Home Community Portland Japantown Story Map Released

Portland Japantown Story Map Released


Sugao and Sameko Inouye on the left in front of Mikado Bathhouse Portland 1919

Portland, Oregon – The Japanese American Museum of Oregon and the Architectural Heritage Center are proud to present “A Forgotten Community: A Tour of Portland’s Lost Japanese American Community.” It is a digital storytelling map now available online. The collaboration was made possible through a one-time $25,000 grant from the National Trust for Historic Preservation’s Telling the Full History Preservation Fund, with support from the National Endowment for the Humanities. This grant program interprets and preserves historic places of importance to underrepresented communities across the US and demonstrates how preservation is a powerful tool for advancing justice and equity.

The interactive digital story map highlights 20 different locations which were core to the establishment of Portland’s JA community, especially in the area of Northwest Portland known as Japantown — Nihonmachi in Japanese — in the early 1900s. This area was home to hundreds of Japanese-owned shops, restaurants, hotels and services until 1942, when Executive Order 9066 authorized the imprisonment of all persons of Japanese ancestry from the West Coast. The 20 stories include key people and buildings that helped anchor Nihonmachi, some of which still exist today elsewhere in Portland. A companion walking tour includes the sites that are currently accessible in Old Town and will continue to be developed by the Architectural Heritage Center, a resource center for historic preservation, as a guided experience.

A screenshot from A Forgotten Community A Tour of Portlands Lost Japanese American Community Interstate 5 is at right the Burnside Bridge downtown Portland is at center Both images courtesy of JAMO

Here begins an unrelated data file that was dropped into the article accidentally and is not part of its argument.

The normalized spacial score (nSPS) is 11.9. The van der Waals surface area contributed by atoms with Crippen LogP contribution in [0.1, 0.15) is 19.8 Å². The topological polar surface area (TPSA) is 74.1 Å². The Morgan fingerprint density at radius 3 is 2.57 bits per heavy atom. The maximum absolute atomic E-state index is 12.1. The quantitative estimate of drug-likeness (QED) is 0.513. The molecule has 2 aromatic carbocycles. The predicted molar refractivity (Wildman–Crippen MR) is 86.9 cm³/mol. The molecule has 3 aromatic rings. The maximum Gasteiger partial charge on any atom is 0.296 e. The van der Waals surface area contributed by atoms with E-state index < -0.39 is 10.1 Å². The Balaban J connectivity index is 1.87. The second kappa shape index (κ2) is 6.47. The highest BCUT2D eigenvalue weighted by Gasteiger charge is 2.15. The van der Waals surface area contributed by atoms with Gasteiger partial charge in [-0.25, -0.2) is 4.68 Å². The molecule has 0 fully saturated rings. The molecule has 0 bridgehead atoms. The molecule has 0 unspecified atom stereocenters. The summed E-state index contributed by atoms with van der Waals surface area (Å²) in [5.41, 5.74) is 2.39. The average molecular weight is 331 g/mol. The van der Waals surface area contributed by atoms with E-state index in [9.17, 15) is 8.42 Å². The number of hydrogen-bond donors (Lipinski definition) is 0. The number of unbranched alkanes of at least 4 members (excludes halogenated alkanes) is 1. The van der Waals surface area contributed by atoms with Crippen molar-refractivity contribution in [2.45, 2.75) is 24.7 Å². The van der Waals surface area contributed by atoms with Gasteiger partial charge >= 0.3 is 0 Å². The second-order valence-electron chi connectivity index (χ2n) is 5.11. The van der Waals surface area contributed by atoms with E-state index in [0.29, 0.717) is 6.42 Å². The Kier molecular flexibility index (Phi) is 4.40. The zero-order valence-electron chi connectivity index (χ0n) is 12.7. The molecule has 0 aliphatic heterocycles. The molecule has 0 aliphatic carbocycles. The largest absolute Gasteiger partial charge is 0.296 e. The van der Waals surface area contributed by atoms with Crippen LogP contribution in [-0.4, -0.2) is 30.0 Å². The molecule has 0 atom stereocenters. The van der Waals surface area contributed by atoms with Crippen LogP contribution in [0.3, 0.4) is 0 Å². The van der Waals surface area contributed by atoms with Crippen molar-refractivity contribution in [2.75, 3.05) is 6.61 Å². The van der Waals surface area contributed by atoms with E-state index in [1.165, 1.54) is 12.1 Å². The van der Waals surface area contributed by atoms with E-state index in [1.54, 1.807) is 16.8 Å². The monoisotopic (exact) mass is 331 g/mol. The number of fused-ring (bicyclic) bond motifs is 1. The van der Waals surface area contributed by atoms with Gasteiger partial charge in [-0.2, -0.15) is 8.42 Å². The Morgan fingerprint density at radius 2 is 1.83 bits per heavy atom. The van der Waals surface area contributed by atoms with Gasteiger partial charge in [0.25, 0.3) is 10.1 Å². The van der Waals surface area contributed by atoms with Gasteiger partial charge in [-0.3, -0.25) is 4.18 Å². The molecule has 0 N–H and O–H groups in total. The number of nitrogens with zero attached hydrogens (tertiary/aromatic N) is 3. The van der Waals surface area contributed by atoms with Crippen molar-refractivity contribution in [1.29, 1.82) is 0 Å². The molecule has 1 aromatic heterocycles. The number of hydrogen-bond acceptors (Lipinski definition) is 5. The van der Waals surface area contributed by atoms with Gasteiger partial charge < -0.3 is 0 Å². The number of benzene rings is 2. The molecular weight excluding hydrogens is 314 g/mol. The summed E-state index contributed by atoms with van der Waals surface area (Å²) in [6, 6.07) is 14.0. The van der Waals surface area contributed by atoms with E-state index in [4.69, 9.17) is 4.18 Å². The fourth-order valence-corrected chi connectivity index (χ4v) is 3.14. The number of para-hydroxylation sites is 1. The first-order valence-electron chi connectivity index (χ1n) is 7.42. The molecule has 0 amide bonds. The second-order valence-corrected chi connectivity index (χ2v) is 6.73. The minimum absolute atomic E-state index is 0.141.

This project is particularly poignant at this time when the present-day JA community is mourning the demolition of the old Blanchet House, which was the Yamaguchi Hotel from 1921-1941. It was managed by Shigezo and his wife, Masae Yamaguchi, who also served as Japanese community midwife, providing much-needed assistance to women who were not getting the care they needed from hospitals (due to discrimination). When the story map project began, the building stood as a testament to Masae and the Yamaguchi Hotel’s legacy. One year later, the final project meeting occurred as the building was being demolished and its last bricks fell.

“It is a sad day watching the destruction of the Yamaguchi Hotel. The City’s condition to complete the work of a Stakeholders Task Force was ignored. With the lack of communication regarding the demolition, we felt disrespected and unheard, and the cultural erasure of our community’s history continues,” explained Chisao Hata, a local artist and community organizer. “The sudden destruction of the historical building was a tragic reminder of what is currently at stake, and why projects like this story map of Portland’s Japanese community are so vital.”

The digital story map and walking tour can be accessed online at jamo.org/storymap